Note to Netflix and Blockbuster: Apple’s iPod has killed before. It will kill again.

“Apple Chief Executive Steve Jobs’ tiny iPod has turned his company into a category killer for the digital era–first wiping out music stores and now, potentially, the corner video store,” Brian Caulfield writes for Forbes.

“Starting in mid-January, the Cupertino, Calif., computer and gadget maker will take on Blockbuster and Netflix by renting movies from Fox on its iTunes digital media store, according to a report first published in the Financial Times earlier this week,” Caulfield writes.

Apple’s iPods “now have a proven record of disruption,” Caulfield writes. “Amazon rents movies to users of PCs and TiVos via its UnBox service [and] Microsoft is even offering digital movie rentals on its XBox 360 game console. Neither company, however, poses the same threat to DVD rental companies as Apple, which has an installed base of more than 100 million digital media devices that consumers carry in their pockets… Video rentals could surely revive [the company’s Apple TV] effort.”

Caulfield writes, “Despite Apple’s movie rental push, Blockbuster and Netflix won’t disappear tomorrow… Still, their days might be numbered: The iPod has killed before. It will kill again.”

Full article here.

40 Comments

  1. Most people are not going to watch FULL-LENGTH rental movies on an iPod. Apple’s advantage here is not the installed base of iPods, but the installed base of iTunes software. If Apple does release an iTunes video rental service at MacWorld, Apple TV is sure to become much more prominent in Apple’s product line-up and marketing.

  2. In addition, Apple has the most elegant and graceful foundation for allowing most of us to access content. These days I seldom go upstairs to the living room to watch television or a movie on the giant flatscreen HDTV.

    Instead I watch it on my computer. I’m always downstairs working. So I have work up on one monitor and video up on another.

    I believe though that Netflix compliments my lifestyle. A movie comes in the mail, I pop it into the machine, rip it, put it back in the envelope and send it back to Nextflix.

    Someday I might even get around to watching it.

  3. I agree with G Spank, however, I think that at a certain point, even the HD won’t be necessary. The video will be stored on massive Apple servers and simply streamed to the masses of hungry eyes out there.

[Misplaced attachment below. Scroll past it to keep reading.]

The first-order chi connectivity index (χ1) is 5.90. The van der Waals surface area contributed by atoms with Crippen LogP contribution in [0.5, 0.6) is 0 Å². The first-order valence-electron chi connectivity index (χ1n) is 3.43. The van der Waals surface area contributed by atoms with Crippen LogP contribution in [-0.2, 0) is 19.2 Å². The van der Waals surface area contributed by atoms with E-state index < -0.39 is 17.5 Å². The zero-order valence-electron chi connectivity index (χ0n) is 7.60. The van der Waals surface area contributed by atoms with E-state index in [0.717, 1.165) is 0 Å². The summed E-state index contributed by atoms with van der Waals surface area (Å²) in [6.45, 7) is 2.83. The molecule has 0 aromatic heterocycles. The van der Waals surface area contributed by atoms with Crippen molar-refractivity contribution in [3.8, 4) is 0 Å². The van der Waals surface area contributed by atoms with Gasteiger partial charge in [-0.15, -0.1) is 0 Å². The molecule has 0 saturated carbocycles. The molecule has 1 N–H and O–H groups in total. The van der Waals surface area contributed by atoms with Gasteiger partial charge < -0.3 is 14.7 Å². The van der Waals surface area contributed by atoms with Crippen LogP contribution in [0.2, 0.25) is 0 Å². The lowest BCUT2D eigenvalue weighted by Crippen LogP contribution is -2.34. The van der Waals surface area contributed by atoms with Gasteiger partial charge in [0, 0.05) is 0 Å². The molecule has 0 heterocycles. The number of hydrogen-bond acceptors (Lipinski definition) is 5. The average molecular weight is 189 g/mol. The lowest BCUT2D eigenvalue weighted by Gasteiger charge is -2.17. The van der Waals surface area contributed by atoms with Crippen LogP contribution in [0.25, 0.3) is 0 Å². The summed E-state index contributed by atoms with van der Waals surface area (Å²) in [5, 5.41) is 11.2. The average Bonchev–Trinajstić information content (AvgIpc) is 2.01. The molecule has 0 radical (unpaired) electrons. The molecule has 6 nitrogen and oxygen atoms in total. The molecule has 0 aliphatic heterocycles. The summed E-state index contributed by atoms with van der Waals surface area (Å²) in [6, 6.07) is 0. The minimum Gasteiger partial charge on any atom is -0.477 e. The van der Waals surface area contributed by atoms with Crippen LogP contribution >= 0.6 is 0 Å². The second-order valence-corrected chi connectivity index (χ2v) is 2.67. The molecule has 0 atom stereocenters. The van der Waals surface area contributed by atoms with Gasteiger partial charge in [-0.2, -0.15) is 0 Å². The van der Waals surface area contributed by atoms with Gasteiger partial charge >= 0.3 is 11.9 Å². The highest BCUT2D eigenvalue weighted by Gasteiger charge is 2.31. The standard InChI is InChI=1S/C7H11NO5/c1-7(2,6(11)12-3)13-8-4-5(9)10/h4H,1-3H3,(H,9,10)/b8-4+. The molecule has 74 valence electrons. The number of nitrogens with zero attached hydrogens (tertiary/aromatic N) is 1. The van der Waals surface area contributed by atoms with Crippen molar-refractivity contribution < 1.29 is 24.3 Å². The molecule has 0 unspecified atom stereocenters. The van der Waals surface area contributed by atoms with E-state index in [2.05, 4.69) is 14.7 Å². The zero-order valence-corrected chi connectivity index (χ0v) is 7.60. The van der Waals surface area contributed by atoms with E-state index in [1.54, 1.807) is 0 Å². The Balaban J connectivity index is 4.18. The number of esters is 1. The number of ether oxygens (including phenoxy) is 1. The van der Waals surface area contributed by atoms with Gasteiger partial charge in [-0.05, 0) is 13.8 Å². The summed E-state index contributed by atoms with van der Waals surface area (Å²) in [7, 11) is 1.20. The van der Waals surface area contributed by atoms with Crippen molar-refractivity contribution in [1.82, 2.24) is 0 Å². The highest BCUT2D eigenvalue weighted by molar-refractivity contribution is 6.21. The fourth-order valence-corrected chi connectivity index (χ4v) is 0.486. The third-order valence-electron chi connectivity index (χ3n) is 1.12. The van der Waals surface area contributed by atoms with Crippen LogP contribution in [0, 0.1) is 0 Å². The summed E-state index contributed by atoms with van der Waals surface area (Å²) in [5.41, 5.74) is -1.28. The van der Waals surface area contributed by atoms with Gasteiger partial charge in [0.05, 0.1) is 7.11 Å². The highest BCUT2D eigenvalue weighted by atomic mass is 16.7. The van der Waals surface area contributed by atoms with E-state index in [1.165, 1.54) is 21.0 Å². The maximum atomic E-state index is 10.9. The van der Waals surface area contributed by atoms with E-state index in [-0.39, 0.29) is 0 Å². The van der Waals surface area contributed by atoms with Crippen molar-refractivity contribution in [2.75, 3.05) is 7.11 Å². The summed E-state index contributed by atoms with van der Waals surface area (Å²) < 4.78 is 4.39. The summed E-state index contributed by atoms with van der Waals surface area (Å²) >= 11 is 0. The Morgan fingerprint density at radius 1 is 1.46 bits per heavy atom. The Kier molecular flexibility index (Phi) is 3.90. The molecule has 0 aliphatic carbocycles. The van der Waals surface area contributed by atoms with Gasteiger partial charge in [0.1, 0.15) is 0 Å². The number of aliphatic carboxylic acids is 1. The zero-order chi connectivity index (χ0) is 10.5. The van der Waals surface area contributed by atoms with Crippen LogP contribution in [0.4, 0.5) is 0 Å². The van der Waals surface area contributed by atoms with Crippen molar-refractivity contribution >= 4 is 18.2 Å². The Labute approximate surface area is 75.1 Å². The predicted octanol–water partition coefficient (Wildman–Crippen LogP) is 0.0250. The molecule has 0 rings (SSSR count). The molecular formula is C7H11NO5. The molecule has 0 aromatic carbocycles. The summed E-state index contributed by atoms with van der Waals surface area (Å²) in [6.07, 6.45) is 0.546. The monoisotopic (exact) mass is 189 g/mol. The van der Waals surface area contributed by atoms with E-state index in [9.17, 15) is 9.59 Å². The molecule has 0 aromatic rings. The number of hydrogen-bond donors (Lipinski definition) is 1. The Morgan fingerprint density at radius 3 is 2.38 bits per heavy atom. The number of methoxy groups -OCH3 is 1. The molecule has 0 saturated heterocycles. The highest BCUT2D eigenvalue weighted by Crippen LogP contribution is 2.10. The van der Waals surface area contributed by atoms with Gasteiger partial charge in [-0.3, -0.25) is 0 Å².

4. ken1w,
    While I agree that “most people” won’t watch full length movies on an ipod…I think you’d be quite surprised at how many
    1. Watch them while travelling or in transit
    2. Watch them on a television with some simple cables
    3. Watch them through Apple TV
    4. Watch them on an iPhone
    5. WILL watch them on their computer and/or Apple Tablet

    My dentist for example has a PC laptop and an iPhone. He travels all the time (his bills to me are high!)…and watches movies on his iPhone. It’s actually not a bad experience (the audio makes a huge difference).

    It’s really not about “most people” in a fractured media environment. After all most people won’t do a lot of things that seem to do incredibly well financially. It’s about ENOUGH people.

  5. Netflix has already killed the corner video store.

    The question is, will Apple kill Netflix?

    Not until the network to the home gets much faster. And for many of us, the network is provided by the cable TV companies.

    The fight shall be interesting.

  6. The decline of the video store at the corner happened long ago. It occurred when the small mom and pop shops got put out of business and stores like Block Buster started littering the landscape and pasteurizing the content of the classics and new releases by eradicating scenes they deemed to be not PC or unfit for consumption by the “Moral Majority”. For my money…a pox on those guys and their selective use of content. They never gave people a choice. If Apple does do this rental deal , I suspect they will continue with the format of giving the customer a choice of “Explicit ” or “Pasteurized”. Just once I’d like to rent a video and see it as it was actually released, warts and all.

  7. I just don’t get it when people say the network to the home needs to be faster before Netflix has to worry about this. My movie downloads from iTunes average about three hours or less on a cable modem.

    How long does it take for Netflix to mail a DVD to your house? Can they do this in three hours? What am I missing here?

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